Author Topic: Differnt brands of Oxone  (Read 1572 times)

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Amicus

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Differnt brands of Oxone
« on: May 07, 2002, 12:24:00 AM »

In the Chromic writeup for the oxone synth, Vibrating_Lights says no base in neccasary if one uses store bought oxone, and that chromic was using 100% oxone. That seems a little confusing to me. If oxone is a brand name isnt store bought oxone 100%? Where would one get the Oxone sans base? Then the big question SWIM needs answered...he hasnt found oxone at all but did find "Shock&Swim" it says active in it is potasium persulfate 80% and sodium carbonate 20%

http://www.tabex.com/Shock%20N%20Swim.pdf



With this stuff would SWIM need to use any extra base or would he be fine? That addendum by V_L is confusing the shit out of me.
"Tests have been run and extra base is only needed if you wish to perform thermal rearrangement"
then he says...
 "However, if using the standard H2SO4 rearrangement the 85% Oxone mix can be used as is because the H2SO4 will dehydrate the glycol to the epoxide before it rearranges the epoxide to the ketone"
Im confused is their some difference in the instances of the word "rearrangment" in each quote?

"Not one shred of evidence supports the notion that life is serious"

Chromic

  • Guest
Some answers.
« Reply #1 on: May 07, 2002, 12:40:00 AM »
The original writeup calls for:

100mmol alkene
200mL MeOH
500ml water
24.4g NaHCO3
72.7g Oxone

If you what you have is 80% oxone and 20% sodium carbonate, then: you will want to use 72.7g / 0.80 = 90.9g 80% oxone. Then since you have 18.2g of Na2CO3 in that mix, you actually have an excess of buffering (an equivilant of 28.8g of NaHCO3!). So do not add any sodium bicarbonate. What you will do is this:

100mmol alkene
200mL MeOH
500ml water
90.9g 80% oxone

Good luck with the reaction. Use the 15% H2SO4 hydrolysis (with or without methanol, if you don't use the methanol, make sure to do the rearrangement on a water bath).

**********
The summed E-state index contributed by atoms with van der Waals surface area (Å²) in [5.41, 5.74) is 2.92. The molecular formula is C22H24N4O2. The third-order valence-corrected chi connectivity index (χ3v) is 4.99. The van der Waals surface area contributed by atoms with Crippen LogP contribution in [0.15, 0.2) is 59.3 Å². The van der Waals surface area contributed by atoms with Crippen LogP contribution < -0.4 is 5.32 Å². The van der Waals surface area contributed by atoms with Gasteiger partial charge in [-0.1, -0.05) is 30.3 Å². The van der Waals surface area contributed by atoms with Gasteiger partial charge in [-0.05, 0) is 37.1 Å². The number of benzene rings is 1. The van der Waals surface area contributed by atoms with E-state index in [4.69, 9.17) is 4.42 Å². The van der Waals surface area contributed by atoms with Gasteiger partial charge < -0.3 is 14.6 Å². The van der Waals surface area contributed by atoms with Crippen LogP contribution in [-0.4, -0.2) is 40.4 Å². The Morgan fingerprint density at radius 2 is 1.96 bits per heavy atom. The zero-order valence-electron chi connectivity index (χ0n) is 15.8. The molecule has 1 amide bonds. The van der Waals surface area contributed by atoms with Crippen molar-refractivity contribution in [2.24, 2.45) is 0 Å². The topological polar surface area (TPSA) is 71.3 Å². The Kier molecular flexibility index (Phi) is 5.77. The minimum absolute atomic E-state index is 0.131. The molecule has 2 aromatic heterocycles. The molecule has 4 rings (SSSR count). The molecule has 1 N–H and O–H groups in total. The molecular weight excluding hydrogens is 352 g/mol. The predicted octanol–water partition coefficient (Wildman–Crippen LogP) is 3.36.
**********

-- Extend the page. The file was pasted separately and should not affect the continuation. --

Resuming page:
pickler

  • Guest
oxone
« Reply #2 on: May 07, 2002, 02:43:00 AM »
Oxone in 100% can be found, but if you find the 80% kind just adjust your ratios like Chromic said. Swim has only seen 85% oxone and lower,but 100% is available according to other bees.

You can rearrange your epoxide two ways. With h2so4 or thermally. With thremal rearrangement, only the epoxide will rearrange to ketone, but in the h2so4 rearrangement, both the glycol and epoxide will be converted to ketone. The glycol is dehydrated to epoxide then to ketone. The thing about the extra base has to do with weather or not you get glycol or epoxide. If the ph drops too low(below 7) then you'll get the glycol. At 7, epoxide. Hope this isn't too confusing. Pm swim if you need further help. :P

We'll soon find out if I'm a chemist or not!

Amicus

  • Guest
thanks
« Reply #3 on: May 07, 2002, 09:30:00 AM »
Thanks Guys, that answers everything that i need to know. But i do wonder why... if the oxidation is done under neutral conditions you get only the epoxide, under acidic conditions you will some glycol, but under even more acidic conditions the glycol forms the epoxide (before it goes to ketone). Seems like the Ph should corelate to the type of product without skipping some Ph values and then kicking back in. Catch my drift?
gycol to ketone mechanism???
H+ to the benzylic OH
H20 leaves giving carbocation
H on the C of the remaining oh group leaves and gives it's e- to carbocation making a double bond. the enol tautamerizes to make ketone. Is that right?
What about the glycol formation from the epoxide?
Sn2 "like" addition of h20 after an H+ hits the O?
it sounds all right but the concept of an acid making both happen with good yeild looks like a mutualy exclusive proposition. Reackon this southern boy need some learn'n

"Not one shred of evidence supports the notion that life is serious"

Chromic

  • Guest
That's because you don't...
« Reply #4 on: May 08, 2002, 10:52:00 PM »
At or above a pH of around 7, the epoxide forms. Below that pH you get the glycol. The H2SO4 hydrolysis does not dehydrate the glycol to the epoxide.  The epoxide isn't the intermediate for the pinacol rearrangement.

What I know is that the mechanism involves protonation of one of the hydroxys to make a good leaving group, loss of water, formation of a carbocation, then rearrangement to the ketone (abstraction of a proton by the carbocation? my memory is shaky on this step, mechanisms have never been my strong point).

Amicus

  • Guest
Damn
« Reply #5 on: May 09, 2002, 12:51:00 AM »

pickler

  • Guest
And Pickler gives you the finger Amicus.
« Reply #6 on: May 09, 2002, 02:54:00 AM »

Amicus

  • Guest
Amicus Apologizes
« Reply #7 on: May 09, 2002, 03:16:00 AM »

I was being playful, not inflamatory. Its hard to tell the difference when this is all typed instead of spoken. I have gotten alot of good info from you and more importantly i enjoy your posts, so dont think i dont respect you.
::Amicus retracts finger and shakes hands::

"Not one shred of evidence supports the notion that life is serious"